It’s been another very buttery and satisfying week. My relationship with Italian meringue buttercream has grown immensely and I fear it will become a permanent and caloric fixture in my life. My old school friend Sarah announced her engagement to Patrick one year ago. I volunteered my buttery skills immediately and I’m very glad I did. The loved up couple don’t particularly enjoy thick white fondant icing, so making a suitable buttercream was a necessity. I researched buttercreams and decided Italian meringue buttercream would do the job, it is more stable than American buttercream (which I tend to make) and also sturdier in heat. Italian meringue buttercream starts with a simple meringue base, combined with a hot sugar syrup and an enormous amount of butter. The result is a very smooth, less sweet buttercream which is perfect for decorating. Here is the recipe:
- 3/4 cup of granulated sugar
- 1/2 cup of glucose (or corn) syrup
- 1/4 tsp cream of tartar
- 5 egg whites
- 450g unsalted butter (room temperature)
- Vanilla essence (or whatever flavouring you prefer)
Mix the sugar and syrup together into a paste and place on a medium heat. Bring the syrup to the boil and give it a good swirl every now and then. When the syrup starts to bubble, start making the meringue by whipping up the egg whites and cream of tartar in a clean, dry bowl. I use a KitchenAid for all my baking, but it’s particularly important for this type of buttercream as there is a lot of whisking involved. Stop whisking once the egg whites form stiff peaks. Bring the syrup up to a consistent boil, the temperature should reach 115°C before taking off the heat. Start whisking the meringue and slowly pour the syrup in. Keep mixing until all the syrup is incorporated, and then blast it on a fast whisk for 10 minutes or until the mixture is cool. Chop up the butter and add it ALL slowly, bit by bit. After lots of mixing, a beautiful Italian meringue buttercream is born. Add flavour and mix, è finito. Not so tricky after all, I do recommend a sugar thermometer.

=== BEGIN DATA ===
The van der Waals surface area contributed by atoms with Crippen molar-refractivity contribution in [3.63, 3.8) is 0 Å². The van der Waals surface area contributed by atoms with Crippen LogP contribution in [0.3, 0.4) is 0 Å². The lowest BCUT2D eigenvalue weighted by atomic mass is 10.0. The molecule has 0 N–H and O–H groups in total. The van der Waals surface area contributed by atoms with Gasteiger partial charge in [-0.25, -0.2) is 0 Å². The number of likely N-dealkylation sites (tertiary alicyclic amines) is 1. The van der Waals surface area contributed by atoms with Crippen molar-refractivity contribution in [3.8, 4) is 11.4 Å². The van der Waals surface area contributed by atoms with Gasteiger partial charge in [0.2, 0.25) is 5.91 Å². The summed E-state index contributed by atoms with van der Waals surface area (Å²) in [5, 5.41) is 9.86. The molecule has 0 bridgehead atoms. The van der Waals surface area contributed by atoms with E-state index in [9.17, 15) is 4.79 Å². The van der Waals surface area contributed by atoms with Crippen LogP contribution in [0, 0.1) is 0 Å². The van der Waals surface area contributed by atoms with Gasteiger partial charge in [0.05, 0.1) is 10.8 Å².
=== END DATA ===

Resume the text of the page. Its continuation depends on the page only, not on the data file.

The wedding cake flavours were lemon, carrot and vanilla (working top to bottom). I have to say the carrot cake recipe has also stolen my heart. I’m having a very good week for being wooed by food. The recipe is on the BBC Good Food website, please see link below. The cakes were baked, cooled, carved and buttercreamed. The bottom and middle layers were dowelled to death, there was probably more wood in there than cake! Can’t afford tier slippage at a wedding….. heaven forbid. A good buttercream crumb coat is necessary before adding the final layer of buttercream. Refrigeration is important to let those layers get hard for extra buttering. Neat, smooth lines are very desirable.
The theme of the cake was Lego to honour the groom’s Danish heritage. I bought a silicone Lego mould to make individual fondant pieces to build the cake board. The side of the cake was simply built with rectangles of coloured fondant icing. I got very sticky whilst putting this together and I flicked buttercream everywhere. I can’t take credit for the cake topper, the Lego people are the real deal.
A massive congratulations to the bride and groom. Wishing you both a very happy and buttery future together!